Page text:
Practice Question – In the light of judicial intervention on ‘Live-in relationships’, discuss the future of marriage and family in India. [UPSC 2019]

Approach – Introduction, Define Live-in relationships, Analyse the judicial intervention and legal dimension revolving live-in relationships in India, Give the possible impacts on the institutions of marriage and family in India due to such legal interventions, Conclusion.



Recently, In a significant ruling where it allowed the protection plea of a couple in a live-in relationship, the Punjab and Haryana High Court has observed that the “individual has the right to formalise the relationship with the partner through marriage or to adopt the non-formal approach of a live-in-relationship”. The court directed the Haryana Police to ensure that neither the lives or liberty of the couple is harmed as it stated “in law, such a relationship is not prohibited nor does it amount to commission of any offence” and “such persons are entitled to equal protection of laws as any other citizen of the country”. The order, passed by the bench of Justice Sudhir Mittal, comes just a few days after two different single benches of the Punjab and Haryana High Court turned down two similar petitions of live-in-relationship couples while observing “if such protection as claimed is granted, the entire social fabric of the society would get disturbed”.



Live-in relation i.e. cohabitation is an arrangement whereby two people decide to live together on a long-term or permanent basis in an emotionally and/or sexually intimate relationship. The term is most frequently applied to couples who are not married. People may live together for a number of reasons. These may include wanting to test the compatibility or to establish financial security before marrying. It may also be because they are unable to legally marry, for instance, if they are of the same sex, some interracial or inter-religious marriages are not legal or permitted. Other reasons include living with someone before marriage in an effort to avoid divorce, a way for polygamists or polyamorists to avoid breaking the law, a way to avoid the higher income taxes paid by some two-income married couples (in the United States), negative effects on pension payments (among older people), philosophical opposition to the institution of marriage and seeing little difference between the commitment to live together and the commitment to marriage. Some individuals may also choose cohabitation because they see their relationships as being private and personal matters, and not to be controlled by political, religious or patriarchal institutions.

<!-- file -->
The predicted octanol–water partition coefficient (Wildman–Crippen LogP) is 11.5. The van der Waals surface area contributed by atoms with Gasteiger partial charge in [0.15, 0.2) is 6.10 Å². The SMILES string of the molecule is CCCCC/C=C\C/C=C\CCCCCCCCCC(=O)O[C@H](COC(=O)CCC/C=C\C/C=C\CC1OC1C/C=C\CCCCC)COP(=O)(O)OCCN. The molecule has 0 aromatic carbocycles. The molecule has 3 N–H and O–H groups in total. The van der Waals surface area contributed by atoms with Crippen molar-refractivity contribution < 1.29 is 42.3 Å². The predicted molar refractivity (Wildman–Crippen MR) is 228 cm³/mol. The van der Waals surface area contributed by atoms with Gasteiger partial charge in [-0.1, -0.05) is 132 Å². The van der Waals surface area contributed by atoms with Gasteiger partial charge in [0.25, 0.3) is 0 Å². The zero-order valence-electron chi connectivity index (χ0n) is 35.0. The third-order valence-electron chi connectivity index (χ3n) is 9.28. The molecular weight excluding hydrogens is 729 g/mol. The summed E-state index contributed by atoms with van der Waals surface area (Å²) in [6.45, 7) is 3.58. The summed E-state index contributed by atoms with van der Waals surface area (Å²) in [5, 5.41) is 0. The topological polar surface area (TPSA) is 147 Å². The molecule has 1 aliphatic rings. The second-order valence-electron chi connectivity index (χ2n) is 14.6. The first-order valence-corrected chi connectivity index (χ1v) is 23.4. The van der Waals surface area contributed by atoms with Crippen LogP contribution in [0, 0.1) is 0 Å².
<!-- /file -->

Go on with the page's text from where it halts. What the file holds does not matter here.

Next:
Before independence in A.Dinohamy v.WL Blahamy, the Privy Council laid down a broad rule postulating that, “Where a man and a woman are proved to have lived together as a man and wife, the law will presume, unless the contrary be clearly proved, that they were living together in consequence of a valid marriage and not in a state of concubinage.” The Allahabad High Court, in Payal Sharma v. Superintendent, Nari Niketan, and others, stated that a live-in-relationship is not illegal. Justice M Katju and Justice R.B. Mishra stated, “In our opinion, a man and a woman, even without getting married, can live together if they wish to. This may be regarded as immoral by society, but is not illegal. There is a difference between law and morality.” In Patel and others case, the Supreme Court observed that live- in-relationship between two adults without a formal marriage cannot be construed as an offence. It also stated that there is no such statute which postulates that live-in relationships are illegal. The same proposition was upheld in the case of Tulsa v. Durghatiya, where the long term live-in-relationship was recognised as equivalent to marriage.  In Kushboo vs Kanniammal the opinion of the Supreme Court has further provided a positive impetus to live-in- relationships. The case of the prosecution was that the comment of the actress Khushboo allegedly endorsing pre-marital sex will adversely affect the moral fabric of society. A three judge bench comprising of Chief Justice K.G. Balakrishnan, Justice Deepak Verma and Justice B.S. Chauhan observed, “When two adult people want to live together what is the offence. Does it amount to an offence? Living together is not an offence. It cannot be an offence”